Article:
During the same period of time, Warner Chilcott submitted false, inaccurate, or misleading prior authorization requests to federal health care programs for the osteoporosis medications Atelvia® and Actonel®.  A prior authorization request contains protected health information, including biographical data and information concerning a patient’s medical condition.  Warner Chilcott falsified and manipulated prior authorizations by providing false medical justifications for the prescriptions, often filling out the prior authorizations themselves.  The fraudulent requests were provided to certain insurance companies in order to overcome restrictions that favored less expensive osteoporosis drugs.  In some instances, Warner Chilcott sales representatives submitted these prior authorizations directly to insurance companies, holding themselves out to be physicians. 

In addition, Warner Chilcott made unsubstantiated superiority claims when marketing the drug Actonel® even though the claim was not supported by clinical evidence.  Physicians that were told Actonel® was superior to other bisphosphonates due to its supposedly unique “mechanism of action.” 

Under the terms of the criminal plea agreement, Warner Chilcott will pay a fine of $22,742,054 and forfeit $2 million dollars due to its illegal promotion.  The company will pay $191,467 in restitution to Humana and $6,479 in restitution to Blue Cross Blue Shield of Massachusetts in connection with Actonel and Atelvia claims that were paid based on false or manipulated prior authorizations.  Warner Chilcott also entered into a civil settlement agreement under which it agreed to pay $102,060,000 to the federal government and the states to resolve false claims it submitted to government health care programs.  The civil settlement resolved illegal remunerations that Warner Chilcott paid to prescribing physicians for the “Medical Education Events” and submission of false prior authorization requests for Atelvia® and Actonel®.  The federal share of the civil settlement is approximately $91.5 million, and the state Medicaid share of the civil settlement is approximately $10.6 million.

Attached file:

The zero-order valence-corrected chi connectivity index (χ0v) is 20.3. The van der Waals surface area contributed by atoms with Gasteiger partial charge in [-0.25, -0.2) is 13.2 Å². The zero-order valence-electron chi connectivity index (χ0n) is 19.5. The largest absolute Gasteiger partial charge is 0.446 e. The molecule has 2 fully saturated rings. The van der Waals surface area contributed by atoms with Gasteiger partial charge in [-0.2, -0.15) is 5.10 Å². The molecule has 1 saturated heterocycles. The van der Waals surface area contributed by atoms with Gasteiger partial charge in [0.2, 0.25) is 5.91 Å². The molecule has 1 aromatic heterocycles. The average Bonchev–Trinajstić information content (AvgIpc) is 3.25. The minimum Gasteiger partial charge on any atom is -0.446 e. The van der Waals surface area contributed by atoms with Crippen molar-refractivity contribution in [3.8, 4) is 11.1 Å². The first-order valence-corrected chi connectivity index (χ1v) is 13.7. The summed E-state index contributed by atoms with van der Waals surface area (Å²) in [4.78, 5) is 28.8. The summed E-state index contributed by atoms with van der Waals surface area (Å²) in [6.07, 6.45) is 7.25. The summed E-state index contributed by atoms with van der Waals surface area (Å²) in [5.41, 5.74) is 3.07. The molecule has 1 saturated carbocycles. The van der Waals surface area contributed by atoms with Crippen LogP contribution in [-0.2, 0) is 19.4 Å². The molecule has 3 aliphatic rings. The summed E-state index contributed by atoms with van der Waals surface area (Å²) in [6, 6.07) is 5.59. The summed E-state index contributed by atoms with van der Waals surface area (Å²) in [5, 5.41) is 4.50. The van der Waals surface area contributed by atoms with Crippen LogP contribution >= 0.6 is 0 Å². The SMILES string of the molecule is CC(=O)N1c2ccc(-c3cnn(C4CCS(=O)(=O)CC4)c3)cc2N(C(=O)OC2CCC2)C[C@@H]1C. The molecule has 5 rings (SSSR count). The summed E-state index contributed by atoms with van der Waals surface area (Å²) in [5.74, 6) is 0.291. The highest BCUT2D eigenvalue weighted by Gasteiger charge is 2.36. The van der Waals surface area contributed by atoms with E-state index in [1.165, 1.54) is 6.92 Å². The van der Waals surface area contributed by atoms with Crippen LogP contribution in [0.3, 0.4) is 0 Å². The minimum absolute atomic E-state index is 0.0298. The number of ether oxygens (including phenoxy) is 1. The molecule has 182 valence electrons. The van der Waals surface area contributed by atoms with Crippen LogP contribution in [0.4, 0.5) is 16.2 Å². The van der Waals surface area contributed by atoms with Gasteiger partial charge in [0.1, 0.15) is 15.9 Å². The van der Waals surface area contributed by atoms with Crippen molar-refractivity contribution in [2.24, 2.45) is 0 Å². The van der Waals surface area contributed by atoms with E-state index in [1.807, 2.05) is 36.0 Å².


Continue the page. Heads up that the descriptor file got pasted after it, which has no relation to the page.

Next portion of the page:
Warner Chilcott cooperated with the government’s investigation into culpable individuals, which has led to several individual prosecutions.  Among them are:

  • Former district manager Jeffrey Podolsky pleaded guilty to health care fraud in connection with manipulating prior authorizations;

  • Former district manager Timothy Garcia pleaded guilty to health care fraud in connection with manipulating prior authorizations; and

  • Former district manager Landon Eckles pleaded guilty to wrongful disclosure of individual identifiable health information, a criminal violation of the HIPAA law.

The civil case was investigated by the FDA’s Office of Chief Counsel, HHS Office of Counsel to the Inspector General, and the National Association of Medicaid Fraud Control Units.  The civil settlement was handled by Assistant U.S. Attorneys Sonya Rao and Susan Poswistilo of Ortiz’s Civil Division and Trial Counsel Colin Huntley of the Commercial Litigation Branch of the Justice Department’s Civil Division.

The criminal case was investigated by the FBI, HHS-OIG, the Department of Defense’s Defense Criminal Investigative Service, the FDA’s Office of Criminal Investigations, the Department of Veterans Affairs and the Office of Personnel Management’s Office of Inspector General.  The criminal prosecution of the company was handled by Assistant U.S. Attorneys David Schumacher, Miranda Hooker, Sonya Rao, Susan Poswistilo and Trial Attorney Daniel Baeza of the Consumer Protection of the Justice Department’s Civil Division.  The criminal prosecutions of individuals are being prosecuted by AUSAs Schumacher and Hooker of Ortiz’s Health Care Fraud Unit.  

Healthcare Fraud
Updated April 15, 2016